A can't-miss inquiry to Editor following the initial review of your paper

Jul 23 2014 Published by under Careerism, Conduct of Science, Peer Review

Dear Editor Whitehare,

Do you really expect us to complete the additional experiments that Reviewer #3 insisted were necessary? You DO realize that if we did those experiments the paper would be upgraded enough that we sure as hell would be submitting it upstream of your raggedy ass publication, right?

Collegially,
The Authors

22 responses so far

  • dr24hours says:

    I strongly encourage this letter. Please advise of results. Also, "Whitehare"?

  • JD says:

    spot on.

    Going through exactly this scenario as we speak, with a paper that my former postdoc finally wrote up for submission to an IF 3.0 journal.

    The manuscript/project is an orphan. No one is going to do additional experiments on this one, no matter what the reviewer said. But something about the editor's 'minor revision' acceptance makes me think he woudl be ok with just a rebuttal.

  • drugmonkey says:

    Also, "Whitehare"?

    Some are of the opinion that Professor Greybeard and Professor Bluehair are unnecessarily gendered. I'm testing alternatives.

  • drugmonkey says:

    But something about the editor's 'minor revision' acceptance makes me think he would be ok with just a rebuttal.

    Undoubtedly. And if not there, the next ~3ish JIF journal will take it.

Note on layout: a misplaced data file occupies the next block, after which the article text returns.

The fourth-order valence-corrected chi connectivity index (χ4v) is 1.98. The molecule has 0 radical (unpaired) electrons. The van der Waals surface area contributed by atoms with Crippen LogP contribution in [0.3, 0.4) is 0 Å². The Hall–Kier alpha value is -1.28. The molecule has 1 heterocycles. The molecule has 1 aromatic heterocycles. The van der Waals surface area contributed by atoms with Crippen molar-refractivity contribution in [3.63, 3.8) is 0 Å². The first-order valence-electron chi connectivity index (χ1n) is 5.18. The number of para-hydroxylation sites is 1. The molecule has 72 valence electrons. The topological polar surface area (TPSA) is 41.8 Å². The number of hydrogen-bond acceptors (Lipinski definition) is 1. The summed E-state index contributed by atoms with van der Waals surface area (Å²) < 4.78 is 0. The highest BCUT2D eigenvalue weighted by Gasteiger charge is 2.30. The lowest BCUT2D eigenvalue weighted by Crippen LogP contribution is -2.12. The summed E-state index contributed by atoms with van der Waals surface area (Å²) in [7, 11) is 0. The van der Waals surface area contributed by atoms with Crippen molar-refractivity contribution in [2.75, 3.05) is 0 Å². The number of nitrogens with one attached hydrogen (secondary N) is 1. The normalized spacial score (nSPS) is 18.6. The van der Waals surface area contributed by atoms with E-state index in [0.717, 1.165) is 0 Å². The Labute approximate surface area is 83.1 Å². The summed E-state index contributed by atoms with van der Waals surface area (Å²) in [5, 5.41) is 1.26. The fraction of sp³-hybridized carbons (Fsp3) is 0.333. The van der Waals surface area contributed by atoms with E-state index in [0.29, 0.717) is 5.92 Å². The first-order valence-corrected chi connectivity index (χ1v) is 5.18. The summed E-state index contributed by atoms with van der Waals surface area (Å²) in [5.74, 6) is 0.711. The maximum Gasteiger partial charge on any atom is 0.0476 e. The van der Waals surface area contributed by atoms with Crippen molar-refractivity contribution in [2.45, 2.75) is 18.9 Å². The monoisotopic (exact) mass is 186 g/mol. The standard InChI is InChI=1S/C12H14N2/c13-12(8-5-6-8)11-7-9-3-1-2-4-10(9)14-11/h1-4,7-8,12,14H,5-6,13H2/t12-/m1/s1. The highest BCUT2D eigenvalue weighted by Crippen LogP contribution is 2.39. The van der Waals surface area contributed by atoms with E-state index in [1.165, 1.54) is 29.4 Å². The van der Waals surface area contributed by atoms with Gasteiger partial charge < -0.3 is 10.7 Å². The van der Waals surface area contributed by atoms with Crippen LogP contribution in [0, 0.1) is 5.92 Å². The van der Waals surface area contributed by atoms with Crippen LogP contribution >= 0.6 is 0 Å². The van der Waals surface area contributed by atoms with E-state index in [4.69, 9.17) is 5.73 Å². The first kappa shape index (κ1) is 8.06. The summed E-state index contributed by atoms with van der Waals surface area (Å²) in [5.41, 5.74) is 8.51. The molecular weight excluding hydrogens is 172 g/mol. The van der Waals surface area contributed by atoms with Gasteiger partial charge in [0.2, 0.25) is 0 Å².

• Dave says:

    I'm literally in the same boat right now. The journal has a nice IF of 8.5, so it's worth the additional work to me. But to be fair, the editor did indirectly de-emphasize the need to do the experiments, but for safety I wanted to give most of them a shot. What cracks me up is that apparently I'm supposed to do all the experiments in 2 months. I'm already at 3 months, and have probably one month to go. They don't seem to care.

    However, there is a nagging feeling that perhaps we undersold our paper since this was the first ever submission of the manuscript.

  • drugmonkey says:

    the editor did indirectly de-emphasize the need to do the experiments

    Giving the editor a couple of experiments out of many demanded is often sufficient.

    Especially when they go out of their way to address it in a way that suggests they do not agree with the reviewer demands.

  • mytchondria says:

    But look at how fuckken smart I was to think of those next step experiments! I know Dr. Whitehare loves me more than he loves you anyway. -- Reviewer 3

  • dr24hours says:

    "I'm testing alternatives." Ahh. Got it. Carry on.

  • In these situations, I always pre-negotiate with the editor concerning what reviewer-suggested experiments they are really going to require. At least at the kinds of journal my lab publishes in, editors are almost always happy to do this. Maybe it's different in the sub-dump hellholes you guys are talking about, though?

  • drugmonkey says:

    Probably the real scientist editors at real journals don't have time to hold the hands of PIs who can't figure out for themselves which are the necessary experiments and which are not.

    Luckily for people who can't manage, the professional editors are happy to step in and do your job for you, PP.

  • imager says:

    Why start with IF of 8.5 when you can try it at IF of 32...?
    Unless you have someone on your trail and/or need it out for grants or the said paper asap.

  • Dave says:

    Why start with IF of 8.5 when you can try it at IF of 32...?